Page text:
Andre Bailey, President of Global Fruit on this year’s cherry crop

“We like to be late as Canada is known for late cherries”

“It’s definitely a late cherry season this year,” says Andre Bailey with British Columbia-based Global Fruit. “It’s about 23 days later than last year, but we like to be late. Canada is known for late cherries,” he added.

22 export countries
British Columbia’s cherry crop can be broken down into three regions. The warmer Southern Okanagan Valley will start harvest around June 25th this year with small volumes of Chelan, Bing and Cristalina cherries. The season moves north to the North Okanagan Valley where the days are shorter and the nights longer. As a result, it takes longer for cherries to hit full maturity. Bailey expects harvest of the Lapin and Skeena varieties to start around July 28. These are the first export varieties and they will make their way to 22 different countries around the globe. Global Fruit exports to the US, Europe, China, Southeast Asia as well as the Middle East.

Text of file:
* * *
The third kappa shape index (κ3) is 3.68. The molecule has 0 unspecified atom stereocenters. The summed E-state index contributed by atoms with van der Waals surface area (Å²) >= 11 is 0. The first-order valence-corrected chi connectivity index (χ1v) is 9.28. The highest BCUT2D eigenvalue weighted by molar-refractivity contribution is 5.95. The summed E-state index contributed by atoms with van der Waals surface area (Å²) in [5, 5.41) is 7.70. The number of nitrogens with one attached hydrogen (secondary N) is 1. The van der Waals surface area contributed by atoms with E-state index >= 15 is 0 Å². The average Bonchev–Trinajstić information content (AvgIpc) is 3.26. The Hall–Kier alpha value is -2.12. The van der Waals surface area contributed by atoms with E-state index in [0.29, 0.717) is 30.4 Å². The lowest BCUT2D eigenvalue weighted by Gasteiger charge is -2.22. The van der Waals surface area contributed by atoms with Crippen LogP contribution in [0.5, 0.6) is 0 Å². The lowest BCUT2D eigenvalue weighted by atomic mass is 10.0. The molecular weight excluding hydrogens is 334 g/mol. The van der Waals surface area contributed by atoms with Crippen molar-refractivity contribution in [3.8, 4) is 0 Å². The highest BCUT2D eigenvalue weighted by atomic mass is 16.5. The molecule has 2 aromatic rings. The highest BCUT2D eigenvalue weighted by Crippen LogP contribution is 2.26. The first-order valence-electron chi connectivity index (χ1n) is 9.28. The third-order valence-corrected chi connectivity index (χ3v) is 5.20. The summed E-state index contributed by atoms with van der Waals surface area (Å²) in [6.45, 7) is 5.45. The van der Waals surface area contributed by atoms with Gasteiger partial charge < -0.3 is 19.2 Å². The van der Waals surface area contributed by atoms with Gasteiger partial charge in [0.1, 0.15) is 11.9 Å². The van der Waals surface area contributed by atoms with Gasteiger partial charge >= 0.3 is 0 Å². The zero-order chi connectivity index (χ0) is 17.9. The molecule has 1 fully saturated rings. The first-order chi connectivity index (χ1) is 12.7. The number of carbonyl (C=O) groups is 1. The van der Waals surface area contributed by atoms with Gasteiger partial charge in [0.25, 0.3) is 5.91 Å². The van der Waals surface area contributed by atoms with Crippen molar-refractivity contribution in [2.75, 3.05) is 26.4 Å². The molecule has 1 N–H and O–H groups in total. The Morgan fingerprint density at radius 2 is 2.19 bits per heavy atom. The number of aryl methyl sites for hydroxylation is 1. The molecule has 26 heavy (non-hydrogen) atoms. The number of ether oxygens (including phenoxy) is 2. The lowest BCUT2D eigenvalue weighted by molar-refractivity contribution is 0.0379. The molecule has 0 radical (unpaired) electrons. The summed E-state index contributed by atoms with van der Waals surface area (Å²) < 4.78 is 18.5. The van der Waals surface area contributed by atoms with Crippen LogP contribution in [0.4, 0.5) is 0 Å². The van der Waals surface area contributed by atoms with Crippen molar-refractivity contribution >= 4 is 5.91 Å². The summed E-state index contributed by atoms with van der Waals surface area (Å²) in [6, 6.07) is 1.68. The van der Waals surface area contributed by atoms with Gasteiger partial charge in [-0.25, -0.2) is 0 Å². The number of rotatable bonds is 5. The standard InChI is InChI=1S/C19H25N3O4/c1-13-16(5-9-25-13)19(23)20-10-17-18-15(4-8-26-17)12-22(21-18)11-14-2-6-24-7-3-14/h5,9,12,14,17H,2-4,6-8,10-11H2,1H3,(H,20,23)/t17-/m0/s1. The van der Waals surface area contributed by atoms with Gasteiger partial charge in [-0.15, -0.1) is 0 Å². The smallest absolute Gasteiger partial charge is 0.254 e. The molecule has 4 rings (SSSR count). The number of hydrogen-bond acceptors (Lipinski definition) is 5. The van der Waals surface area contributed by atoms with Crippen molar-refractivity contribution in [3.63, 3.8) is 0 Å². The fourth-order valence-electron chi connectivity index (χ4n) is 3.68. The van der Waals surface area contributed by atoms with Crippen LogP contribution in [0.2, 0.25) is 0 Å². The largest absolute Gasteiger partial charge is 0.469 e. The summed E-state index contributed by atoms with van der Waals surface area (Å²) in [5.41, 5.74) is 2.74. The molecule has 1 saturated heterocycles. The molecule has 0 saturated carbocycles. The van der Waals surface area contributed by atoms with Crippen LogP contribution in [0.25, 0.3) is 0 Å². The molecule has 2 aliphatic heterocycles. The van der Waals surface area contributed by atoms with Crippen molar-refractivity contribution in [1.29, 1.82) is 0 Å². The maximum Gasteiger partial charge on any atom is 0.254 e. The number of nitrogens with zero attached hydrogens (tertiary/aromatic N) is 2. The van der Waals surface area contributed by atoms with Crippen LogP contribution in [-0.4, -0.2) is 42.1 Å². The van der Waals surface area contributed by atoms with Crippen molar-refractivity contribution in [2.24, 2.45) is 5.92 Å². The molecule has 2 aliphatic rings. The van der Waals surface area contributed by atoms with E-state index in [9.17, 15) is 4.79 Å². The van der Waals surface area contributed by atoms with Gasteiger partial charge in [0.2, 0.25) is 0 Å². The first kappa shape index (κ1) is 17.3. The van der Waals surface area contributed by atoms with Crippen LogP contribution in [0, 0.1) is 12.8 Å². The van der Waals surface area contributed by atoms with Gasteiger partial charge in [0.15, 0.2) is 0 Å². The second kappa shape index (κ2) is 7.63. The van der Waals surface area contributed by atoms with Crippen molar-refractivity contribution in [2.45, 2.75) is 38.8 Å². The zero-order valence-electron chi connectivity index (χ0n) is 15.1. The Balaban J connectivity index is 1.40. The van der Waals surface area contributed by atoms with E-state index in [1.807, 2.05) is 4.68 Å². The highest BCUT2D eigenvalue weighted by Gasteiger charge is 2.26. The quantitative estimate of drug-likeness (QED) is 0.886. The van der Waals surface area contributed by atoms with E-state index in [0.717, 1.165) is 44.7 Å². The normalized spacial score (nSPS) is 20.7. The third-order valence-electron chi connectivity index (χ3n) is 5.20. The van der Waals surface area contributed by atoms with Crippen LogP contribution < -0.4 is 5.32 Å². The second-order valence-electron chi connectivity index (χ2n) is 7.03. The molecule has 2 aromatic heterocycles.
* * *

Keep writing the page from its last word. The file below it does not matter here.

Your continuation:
These same varieties will be harvested in the Creston Valley, starting August 3rd, but Creston also grows Sweetheart, Staccato and Sentennial varieties. Each region will harvest for about a month, so by early September, British Columbia is expected to wrap up its cherry harvest. “We will have great volume for Labor Day, a time of the year when most other growing regions are finished,” mentioned Bailey. The last loads are expected to leave the cooler around September 20th.

Pouch bags popular in North America
Global Fruit offers its cherries in three types of packaging. Export packaging comes in 9 kg., 5 kg. and 2 kg. loose-fill boxes. “We also do a lot of 1 kg. high-graphic pouch bags as well as a limited volume of 1 and 2 lbs. clamshells. The loose-fill boxes are used for overseas shipments whereas 99 percent of the pouches and clams stay in North America.

Last year was a difficult season for cherries. Because of the warm weather, the crop matured early and harvest finished mid-August. There were 18 rain events during the harvest season, resulting in Global Fruit losing 38 percent of its volume. “The industry got a lot better at combatting weather events like rain. A season like last year would have completely wiped out the crop a decade ago,” shared Bailey. Cherries like warm days and cool nights. 

Good size cherry, not a massive crop
Bailey is looking forward to a good cherry crop. “It won’t be massive, but it looks like a nicely spaced crop. Nice spacing on the trees will make for a good size cherry. It’s exactly what we want to see.”

For more information:
Andre Bailey
Global Fruit
Tel: (+1) 250-428-2320

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